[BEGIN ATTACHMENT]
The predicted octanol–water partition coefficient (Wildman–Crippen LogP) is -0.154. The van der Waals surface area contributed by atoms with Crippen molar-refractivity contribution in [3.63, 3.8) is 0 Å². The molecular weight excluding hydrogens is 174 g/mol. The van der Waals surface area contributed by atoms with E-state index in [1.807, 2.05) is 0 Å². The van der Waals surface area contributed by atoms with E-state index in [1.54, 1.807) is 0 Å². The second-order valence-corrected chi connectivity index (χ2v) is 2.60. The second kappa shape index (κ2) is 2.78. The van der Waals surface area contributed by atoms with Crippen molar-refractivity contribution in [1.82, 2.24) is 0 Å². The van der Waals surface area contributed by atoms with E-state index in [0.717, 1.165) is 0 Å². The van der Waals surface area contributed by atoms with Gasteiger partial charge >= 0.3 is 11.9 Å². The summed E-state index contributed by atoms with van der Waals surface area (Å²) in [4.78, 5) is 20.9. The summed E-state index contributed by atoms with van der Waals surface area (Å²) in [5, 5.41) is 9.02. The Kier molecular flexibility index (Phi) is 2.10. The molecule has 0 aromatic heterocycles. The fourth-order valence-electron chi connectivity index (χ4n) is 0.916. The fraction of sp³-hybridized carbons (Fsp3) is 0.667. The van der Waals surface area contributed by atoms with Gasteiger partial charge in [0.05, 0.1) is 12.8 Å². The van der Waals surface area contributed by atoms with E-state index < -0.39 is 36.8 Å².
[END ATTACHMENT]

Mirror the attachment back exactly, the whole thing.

The predicted octanol–water partition coefficient (Wildman–Crippen LogP) is -0.154. The van der Waals surface area contributed by atoms with Crippen molar-refractivity contribution in [3.63, 3.8) is 0 Å². The molecular weight excluding hydrogens is 174 g/mol. The van der Waals surface area contributed by atoms with E-state index in [1.807, 2.05) is 0 Å². The van der Waals surface area contributed by atoms with E-state index in [1.54, 1.807) is 0 Å². The second-order valence-corrected chi connectivity index (χ2v) is 2.60. The second kappa shape index (κ2) is 2.78. The van der Waals surface area contributed by atoms with Crippen molar-refractivity contribution in [1.82, 2.24) is 0 Å². The van der Waals surface area contributed by atoms with E-state index in [0.717, 1.165) is 0 Å². The van der Waals surface area contributed by atoms with Gasteiger partial charge >= 0.3 is 11.9 Å². The summed E-state index contributed by atoms with van der Waals surface area (Å²) in [4.78, 5) is 20.9. The summed E-state index contributed by atoms with van der Waals surface area (Å²) in [5, 5.41) is 9.02. The Kier molecular flexibility index (Phi) is 2.10. The molecule has 0 aromatic heterocycles. The fourth-order valence-electron chi connectivity index (χ4n) is 0.916. The fraction of sp³-hybridized carbons (Fsp3) is 0.667. The van der Waals surface area contributed by atoms with Gasteiger partial charge in [0.05, 0.1) is 12.8 Å². The van der Waals surface area contributed by atoms with E-state index < -0.39 is 36.8 Å².